Apple fans have been salivating at the thought of using virtual reality (VR) headsets, which Android users have had the opportunity to enjoy this past year or so. Now, the Cupertino-based company has finally ventured into VR technology with its iPhone Optical Bridge.
Apple CEO Tim Cook is not a big believer of VR, putting more stock instead on augmented reality (AR) as the future of tech because of supposedly lesser constraints and more human interaction.
"VR has some interesting applications, but I don't think it's a broad-based technology like AR," Cook told Buzzfeed two months ago. "Augmented reality will take some time to get right, but I do think that it's profound. We might have a more productive conversation, if both of us have an AR experience standing here, right?"
#TimCook is bang on target with #AR. Believes AR can scale quickly than #VR and has immense growth potential.https://t.co/MofWfVaJevWhile Cook might be right in putting Apple's research and development resources on harnessing AR, there are some tech companies that are eager to piggyback on Apple technology to develop VR headsets like the iPhone Optical Bridge.
— Akshay Rao (@akshayraodotnet) October 31, 2016
Made by software startup Occipital, the iPhone Optical Bridge is seen as a link between reality and fantasy. Through the headset, the wearer can interact with the virtual environment "as if they were really there."
"With Bridge, you choose your reality. From immersive virtual reality experiences with room-scale, inside-out 6DoF positional tracking to stunning mixed reality experiences, an array of experiences are now possible," the Occipital website said.
The VR headset for iPhone we've been waiting for is here https://t.co/uXaEbjwmWK pic.twitter.com/CHNHRwOujdThrough positional tracking, the user of the iPhone Optical Bridge won't bump into walls or objects around the room. Third party developers will also find it easier to "port existing experiences" through the Unity plugin. In fact, the whole process just takes minutes.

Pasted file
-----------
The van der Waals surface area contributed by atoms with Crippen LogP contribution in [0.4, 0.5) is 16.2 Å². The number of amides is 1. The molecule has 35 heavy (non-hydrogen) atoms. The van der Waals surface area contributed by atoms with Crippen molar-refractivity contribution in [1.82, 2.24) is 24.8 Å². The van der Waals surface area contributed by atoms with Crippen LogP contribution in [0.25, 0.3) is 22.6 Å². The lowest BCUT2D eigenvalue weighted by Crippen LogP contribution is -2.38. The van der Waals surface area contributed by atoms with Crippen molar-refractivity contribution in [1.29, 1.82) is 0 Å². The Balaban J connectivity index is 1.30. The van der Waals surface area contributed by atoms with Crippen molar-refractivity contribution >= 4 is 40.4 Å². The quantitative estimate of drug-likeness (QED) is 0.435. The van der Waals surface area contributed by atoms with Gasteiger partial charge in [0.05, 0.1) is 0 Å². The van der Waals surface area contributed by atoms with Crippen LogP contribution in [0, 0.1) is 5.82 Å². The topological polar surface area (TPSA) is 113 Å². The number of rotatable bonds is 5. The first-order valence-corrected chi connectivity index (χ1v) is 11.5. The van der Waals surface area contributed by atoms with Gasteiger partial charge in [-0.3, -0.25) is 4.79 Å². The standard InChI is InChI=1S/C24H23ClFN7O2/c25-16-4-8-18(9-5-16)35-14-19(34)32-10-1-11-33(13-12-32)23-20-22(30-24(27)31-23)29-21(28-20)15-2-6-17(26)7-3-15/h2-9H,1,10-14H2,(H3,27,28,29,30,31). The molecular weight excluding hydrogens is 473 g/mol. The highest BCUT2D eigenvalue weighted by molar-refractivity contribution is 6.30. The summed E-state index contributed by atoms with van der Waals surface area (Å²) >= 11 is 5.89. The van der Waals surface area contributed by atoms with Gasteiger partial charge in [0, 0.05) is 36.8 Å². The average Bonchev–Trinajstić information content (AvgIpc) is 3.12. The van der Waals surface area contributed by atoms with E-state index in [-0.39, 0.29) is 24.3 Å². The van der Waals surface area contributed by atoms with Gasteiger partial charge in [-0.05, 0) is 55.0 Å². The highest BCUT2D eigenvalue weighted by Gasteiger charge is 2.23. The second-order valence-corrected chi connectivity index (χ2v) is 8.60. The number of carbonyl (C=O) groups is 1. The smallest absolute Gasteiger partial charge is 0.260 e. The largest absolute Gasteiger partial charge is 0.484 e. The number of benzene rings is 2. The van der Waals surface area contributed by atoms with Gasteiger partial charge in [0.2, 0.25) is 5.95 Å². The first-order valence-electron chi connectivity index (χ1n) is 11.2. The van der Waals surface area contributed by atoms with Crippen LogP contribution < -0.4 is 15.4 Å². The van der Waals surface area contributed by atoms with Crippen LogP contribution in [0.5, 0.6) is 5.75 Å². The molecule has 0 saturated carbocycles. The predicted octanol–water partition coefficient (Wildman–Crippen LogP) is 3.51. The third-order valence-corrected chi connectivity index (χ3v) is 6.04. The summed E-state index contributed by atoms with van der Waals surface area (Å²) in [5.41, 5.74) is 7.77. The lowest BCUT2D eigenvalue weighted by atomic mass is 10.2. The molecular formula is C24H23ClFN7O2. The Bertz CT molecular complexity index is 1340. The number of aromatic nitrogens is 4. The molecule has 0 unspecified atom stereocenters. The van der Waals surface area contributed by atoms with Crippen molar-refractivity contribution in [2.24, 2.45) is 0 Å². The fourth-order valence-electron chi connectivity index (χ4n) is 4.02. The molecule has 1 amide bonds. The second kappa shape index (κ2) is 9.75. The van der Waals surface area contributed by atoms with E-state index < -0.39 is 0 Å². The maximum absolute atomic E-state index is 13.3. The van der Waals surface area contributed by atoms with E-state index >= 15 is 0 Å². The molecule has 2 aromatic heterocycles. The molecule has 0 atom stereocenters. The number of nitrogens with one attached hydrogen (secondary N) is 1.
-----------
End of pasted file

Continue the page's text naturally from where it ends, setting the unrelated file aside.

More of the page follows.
— Mashable (@mashable) December 9, 2016
The Optical Bridge VR headset is optimized for the iPhone. So if you have a high-end smart phone—such as the iPhone 6 or 6s and the iPhone 7—you can start using the headgear almost immediately. The "Bridge Engine efficiently synthesizes data from the Structure Sensor's depth sensing system and the iPhone's color camera and IMU to deliver breathtaking mixed reality experiences."
The Verge tested the iPhone Optical Bridge and walked away quite impressed with the device.
Sean O'Kane wrote that the headset is similar to Google's Daydream, Microsoft HoloLens, HTC Vive or Samsung Gear, as the wearer can interact with his environment. But he said the "Structure Sensor" of Bridge is what differentiates it from the other products in the market today.
Simply put, this technology refers to the cameras and sensors that can recreate the surroundings in incredible detail. With its "inside-out" positional tracking, the wearer can move around the room without separate cameras or sensors.
Cool new product - Occipital Bridge turns an #iPhone into a #mixedreality headset #VR #AR https://t.co/psQQTUIVWR pic.twitter.com/1GG13rwvnUThe author did not get a chance to try out the full VR experience in the iPhone Optical Bridge, but sampled the "mixed reality" experience that the demo promised. This mixed reality is what Microsoft has been trumpeting about with its HoloLens headset. In terms of comfort, The Verge said that the headset is comfortable enough even if the whole gadget is quite bulky. This is due to the stiff straps that wraps around your head as well as the ratchet system that can be found at the back. But the bulk is noticeable, as the article quipped that it's the kind of thing that you wear when you are preparing for the Battle of Endor.
— Padcaster (@padcaster) December 9, 2016
Among the specs and system requirements of the iPhone Optical Bridge are:
- Inside-out 6DoF positional tracking capability
- PMMA Optical-Grade Acrylic lens,
- 60fps refresh rate,
- 326 PPI resolution
- iOS 9+ operating system
[Featured Image by Stephen Lam/Getty Images]